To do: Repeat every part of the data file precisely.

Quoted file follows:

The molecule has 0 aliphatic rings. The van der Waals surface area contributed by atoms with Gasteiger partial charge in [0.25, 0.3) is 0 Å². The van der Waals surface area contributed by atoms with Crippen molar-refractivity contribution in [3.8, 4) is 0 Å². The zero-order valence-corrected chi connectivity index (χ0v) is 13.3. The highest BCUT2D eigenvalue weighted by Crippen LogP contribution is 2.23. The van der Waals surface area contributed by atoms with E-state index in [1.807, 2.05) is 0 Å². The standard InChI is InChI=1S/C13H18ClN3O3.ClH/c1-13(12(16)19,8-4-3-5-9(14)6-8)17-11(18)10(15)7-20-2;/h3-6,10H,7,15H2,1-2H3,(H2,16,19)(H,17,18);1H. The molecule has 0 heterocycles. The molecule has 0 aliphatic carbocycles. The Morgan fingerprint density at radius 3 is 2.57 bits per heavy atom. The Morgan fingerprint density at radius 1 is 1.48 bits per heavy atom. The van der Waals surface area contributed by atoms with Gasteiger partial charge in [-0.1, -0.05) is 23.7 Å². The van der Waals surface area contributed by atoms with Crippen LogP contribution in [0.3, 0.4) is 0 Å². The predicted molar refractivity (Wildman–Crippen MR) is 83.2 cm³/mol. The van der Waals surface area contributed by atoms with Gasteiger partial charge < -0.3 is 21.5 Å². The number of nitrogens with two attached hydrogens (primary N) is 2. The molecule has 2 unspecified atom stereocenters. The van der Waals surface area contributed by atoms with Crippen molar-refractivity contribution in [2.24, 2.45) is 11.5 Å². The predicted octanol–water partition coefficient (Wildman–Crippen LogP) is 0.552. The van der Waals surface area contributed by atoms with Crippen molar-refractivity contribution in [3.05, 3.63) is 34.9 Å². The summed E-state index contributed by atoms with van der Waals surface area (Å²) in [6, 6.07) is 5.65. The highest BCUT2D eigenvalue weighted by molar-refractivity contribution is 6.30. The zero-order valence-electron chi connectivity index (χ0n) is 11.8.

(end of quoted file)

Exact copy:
The molecule has 0 aliphatic rings. The van der Waals surface area contributed by atoms with Gasteiger partial charge in [0.25, 0.3) is 0 Å². The van der Waals surface area contributed by atoms with Crippen molar-refractivity contribution in [3.8, 4) is 0 Å². The zero-order valence-corrected chi connectivity index (χ0v) is 13.3. The highest BCUT2D eigenvalue weighted by Crippen LogP contribution is 2.23. The van der Waals surface area contributed by atoms with E-state index in [1.807, 2.05) is 0 Å². The standard InChI is InChI=1S/C13H18ClN3O3.ClH/c1-13(12(16)19,8-4-3-5-9(14)6-8)17-11(18)10(15)7-20-2;/h3-6,10H,7,15H2,1-2H3,(H2,16,19)(H,17,18);1H. The molecule has 0 heterocycles. The molecule has 0 aliphatic carbocycles. The Morgan fingerprint density at radius 3 is 2.57 bits per heavy atom. The Morgan fingerprint density at radius 1 is 1.48 bits per heavy atom. The van der Waals surface area contributed by atoms with Gasteiger partial charge in [-0.1, -0.05) is 23.7 Å². The van der Waals surface area contributed by atoms with Crippen LogP contribution in [0.3, 0.4) is 0 Å². The predicted molar refractivity (Wildman–Crippen MR) is 83.2 cm³/mol. The van der Waals surface area contributed by atoms with Gasteiger partial charge < -0.3 is 21.5 Å². The number of nitrogens with two attached hydrogens (primary N) is 2. The molecule has 2 unspecified atom stereocenters. The van der Waals surface area contributed by atoms with Crippen molar-refractivity contribution in [2.24, 2.45) is 11.5 Å². The predicted octanol–water partition coefficient (Wildman–Crippen LogP) is 0.552. The van der Waals surface area contributed by atoms with Crippen molar-refractivity contribution in [3.05, 3.63) is 34.9 Å². The summed E-state index contributed by atoms with van der Waals surface area (Å²) in [6, 6.07) is 5.65. The highest BCUT2D eigenvalue weighted by molar-refractivity contribution is 6.30. The zero-order valence-electron chi connectivity index (χ0n) is 11.8.